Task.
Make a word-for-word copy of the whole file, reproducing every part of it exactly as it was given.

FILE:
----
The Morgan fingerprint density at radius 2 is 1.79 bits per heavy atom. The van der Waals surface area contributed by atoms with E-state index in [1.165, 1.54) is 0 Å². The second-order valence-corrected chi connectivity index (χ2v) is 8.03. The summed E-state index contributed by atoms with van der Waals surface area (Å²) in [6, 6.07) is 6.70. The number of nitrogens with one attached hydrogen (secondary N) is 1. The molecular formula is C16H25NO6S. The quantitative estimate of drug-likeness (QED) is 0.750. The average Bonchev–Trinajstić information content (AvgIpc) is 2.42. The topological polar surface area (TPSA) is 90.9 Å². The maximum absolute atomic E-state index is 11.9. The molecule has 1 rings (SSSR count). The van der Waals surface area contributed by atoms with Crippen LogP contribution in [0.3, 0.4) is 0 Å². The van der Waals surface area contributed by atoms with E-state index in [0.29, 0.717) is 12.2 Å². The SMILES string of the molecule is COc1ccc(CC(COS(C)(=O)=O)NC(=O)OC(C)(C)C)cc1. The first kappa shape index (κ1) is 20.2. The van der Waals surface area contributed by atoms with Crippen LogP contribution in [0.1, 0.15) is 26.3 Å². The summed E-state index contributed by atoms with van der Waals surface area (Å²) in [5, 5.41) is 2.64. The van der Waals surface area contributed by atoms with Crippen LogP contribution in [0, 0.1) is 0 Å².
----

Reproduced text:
The Morgan fingerprint density at radius 2 is 1.79 bits per heavy atom. The van der Waals surface area contributed by atoms with E-state index in [1.165, 1.54) is 0 Å². The second-order valence-corrected chi connectivity index (χ2v) is 8.03. The summed E-state index contributed by atoms with van der Waals surface area (Å²) in [6, 6.07) is 6.70. The number of nitrogens with one attached hydrogen (secondary N) is 1. The molecular formula is C16H25NO6S. The quantitative estimate of drug-likeness (QED) is 0.750. The average Bonchev–Trinajstić information content (AvgIpc) is 2.42. The topological polar surface area (TPSA) is 90.9 Å². The maximum absolute atomic E-state index is 11.9. The molecule has 1 rings (SSSR count). The van der Waals surface area contributed by atoms with Crippen LogP contribution in [0.3, 0.4) is 0 Å². The van der Waals surface area contributed by atoms with E-state index in [0.29, 0.717) is 12.2 Å². The SMILES string of the molecule is COc1ccc(CC(COS(C)(=O)=O)NC(=O)OC(C)(C)C)cc1. The first kappa shape index (κ1) is 20.2. The van der Waals surface area contributed by atoms with Crippen LogP contribution in [0.1, 0.15) is 26.3 Å². The summed E-state index contributed by atoms with van der Waals surface area (Å²) in [5, 5.41) is 2.64. The van der Waals surface area contributed by atoms with Crippen LogP contribution in [0, 0.1) is 0 Å².